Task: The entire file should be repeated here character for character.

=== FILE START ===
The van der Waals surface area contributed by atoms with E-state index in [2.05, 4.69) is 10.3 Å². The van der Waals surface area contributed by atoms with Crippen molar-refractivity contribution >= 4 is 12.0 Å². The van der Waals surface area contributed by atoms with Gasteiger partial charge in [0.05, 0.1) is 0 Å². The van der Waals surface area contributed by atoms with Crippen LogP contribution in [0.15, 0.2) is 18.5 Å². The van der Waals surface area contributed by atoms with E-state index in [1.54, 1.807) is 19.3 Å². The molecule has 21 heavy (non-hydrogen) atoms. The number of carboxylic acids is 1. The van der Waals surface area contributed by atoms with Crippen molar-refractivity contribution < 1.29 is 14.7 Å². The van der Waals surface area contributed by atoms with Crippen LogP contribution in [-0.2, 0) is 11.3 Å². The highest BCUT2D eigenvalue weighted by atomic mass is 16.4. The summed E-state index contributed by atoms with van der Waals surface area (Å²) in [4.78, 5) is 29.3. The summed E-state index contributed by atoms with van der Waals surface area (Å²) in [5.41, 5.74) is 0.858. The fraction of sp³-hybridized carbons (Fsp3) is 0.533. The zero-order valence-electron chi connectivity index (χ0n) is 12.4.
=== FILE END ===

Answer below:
The van der Waals surface area contributed by atoms with E-state index in [2.05, 4.69) is 10.3 Å². The van der Waals surface area contributed by atoms with Crippen molar-refractivity contribution >= 4 is 12.0 Å². The van der Waals surface area contributed by atoms with Gasteiger partial charge in [0.05, 0.1) is 0 Å². The van der Waals surface area contributed by atoms with Crippen LogP contribution in [0.15, 0.2) is 18.5 Å². The van der Waals surface area contributed by atoms with E-state index in [1.54, 1.807) is 19.3 Å². The molecule has 21 heavy (non-hydrogen) atoms. The number of carboxylic acids is 1. The van der Waals surface area contributed by atoms with Crippen molar-refractivity contribution < 1.29 is 14.7 Å². The van der Waals surface area contributed by atoms with Crippen LogP contribution in [-0.2, 0) is 11.3 Å². The highest BCUT2D eigenvalue weighted by atomic mass is 16.4. The summed E-state index contributed by atoms with van der Waals surface area (Å²) in [4.78, 5) is 29.3. The summed E-state index contributed by atoms with van der Waals surface area (Å²) in [5.41, 5.74) is 0.858. The fraction of sp³-hybridized carbons (Fsp3) is 0.533. The zero-order valence-electron chi connectivity index (χ0n) is 12.4.